I’m going to add my voice to all of the calls to please keep JCD out of this. There is room for interesting and important discussion on these points. Invoking (summoning?) JCD into the discussion is not a productive first step towards reaching any greater understanding of these issues. Nor, especially, is demanding that some of our most thoughtful contributors apologize to JCD over points that they have made in the past that are only indirectly implicated by this discussion–and definitely do not require apologies. JCD leaving this blog was one of the best things to happen to it in recent times; please do not drag him back in.
Is there no spirit of Christian forgiveness among the EphBlog community? Must we be defined by our sins forevermore?
My purpose is not to defend everything that JCD has ever done or said. I disagree with much of it. Some of his statement/actions in the past have been, as the kids say today, “problematic.”
But I believe in redemption, in forgiveness, in the possibility of rebirth for every Eph, no matter the sins of their past. Do you?
And I like to think that that faith has been justified, at least in the case of JCD. Since joining EphBlog as an author a month ago, he has authored 5 posts, each with a direct connection to Williams. Each is a perfect example of what we need more of at EphBlog. I don’t agree with every word, but that is all to the good! And, if you think JCD focuses too much on Williams mentions in the conservative media, then step up and write some posts about Williams mentions from the other side of the media aisle.
David, you need to work on tempering what seems to be an innate desire for controversy.
A majority of the (smart! hard-working!) people in Hopkins Hall would define “controversy” as any negative news story about Williams. Is that your definition? Do you not think that I should write about, say, athletic admissions, Bernard Moore, sexual assault or any of the dozen topics that Williams, as an institution, would rather were never discussed? I hope not!
I suspect, however, that you like — or at least don’t object to — my posts on those topics. That sort of “controversy” is fine for you. Indeed, this is one of, perhaps even the main, reason that you read and contribute to EphBlog. Cool!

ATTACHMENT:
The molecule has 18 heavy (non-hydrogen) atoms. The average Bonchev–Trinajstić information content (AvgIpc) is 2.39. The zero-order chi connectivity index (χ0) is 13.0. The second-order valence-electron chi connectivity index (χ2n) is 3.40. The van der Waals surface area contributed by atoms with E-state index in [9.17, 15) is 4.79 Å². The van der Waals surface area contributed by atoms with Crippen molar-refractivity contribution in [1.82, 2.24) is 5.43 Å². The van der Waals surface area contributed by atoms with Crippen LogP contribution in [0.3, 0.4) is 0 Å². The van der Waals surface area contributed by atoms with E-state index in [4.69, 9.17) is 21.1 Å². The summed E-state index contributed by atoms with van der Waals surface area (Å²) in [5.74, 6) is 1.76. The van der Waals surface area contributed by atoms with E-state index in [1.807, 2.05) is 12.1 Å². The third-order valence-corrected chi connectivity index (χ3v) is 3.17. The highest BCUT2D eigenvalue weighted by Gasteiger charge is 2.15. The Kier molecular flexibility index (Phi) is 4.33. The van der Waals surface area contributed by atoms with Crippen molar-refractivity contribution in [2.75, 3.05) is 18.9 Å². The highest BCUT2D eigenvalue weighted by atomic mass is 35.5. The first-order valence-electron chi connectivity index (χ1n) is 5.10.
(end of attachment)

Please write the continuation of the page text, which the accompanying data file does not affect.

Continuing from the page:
Instead, what you mean is that my “innate desire for controversy” is fine if I write about controversies you are interested in but less fine if I write about other sorts of controversies. Or am I being unfair?
You have a good nose for Williams-related issues and, combined with your focus on and commitment to the College, you can make a real contribution to the college community. Ephblog often comes close to being a really wonderful resource for both Williams alums and those interested in the college more generally (like PTC).
“Comes close?” Compared to what? Your Platonic ideal of the perfect college blog? Does any such creature exist in this fallen world?
EphBlog is the best college blog in the world. (If you disagree, suggest one that is better.)
But you continually shoot yourself in the foot by taking things just one step too far or by making points inflammatory that really shouldn’t be.
One Eph’s “inflammatory” is another Eph’s “punchy writing.”
This is a good example of this. You’ve done a nice job finding Professor Maroja’s blog and tying it into a broader discussion that is happening at Williams–one that has national relevance. And you’ve done a good job in recognizing that there are nuances to these issues that those on all sides of this gloss over–including Professor Maroja specifically.
Thanks! Compliments from discerning readers are always appreciated.
But you really stumble with your entirely unnecessary bit re JCD.
Perhaps. Mistakes will be made. Feedback is always welcome.
Ephblog could be a forum for intelligent like-minded individuals with an important shared connection to consider many important issues.
“Could be?” Again, compared to what? There is no more intelligent forum (devoted to a single institution of higher education) in the world. (Contrary pointers welcome.) Even something as excellent as Dartblog in its heyday never allowed comments.
Ephblog is at its worst when it devolves into trolling and troll-baiting.
Again, I have been yelled at (not an exaggeration!) by a trustee (in public!) about my posts on athletic admissions. He viewed any discussion of admissions advantages for athletes as “trolling,” although, back in 2007, I am sure he would have used different terminology.
I’d like to think that we, as a community of Williams alums, are better than that–but I’m not sure we always are. As the de facto (official?) leader of Ephblog, you can and should and do play a big role in setting the tone for these discussions. You do so many things so well in this regard, it’s infuriating when you just can’t resist adding some poke or snark at the end. So often the result is to derail what otherwise might be a thoughtful discussion of an important issue.
Point taken! I will aim to do better in the future. Happy New Year!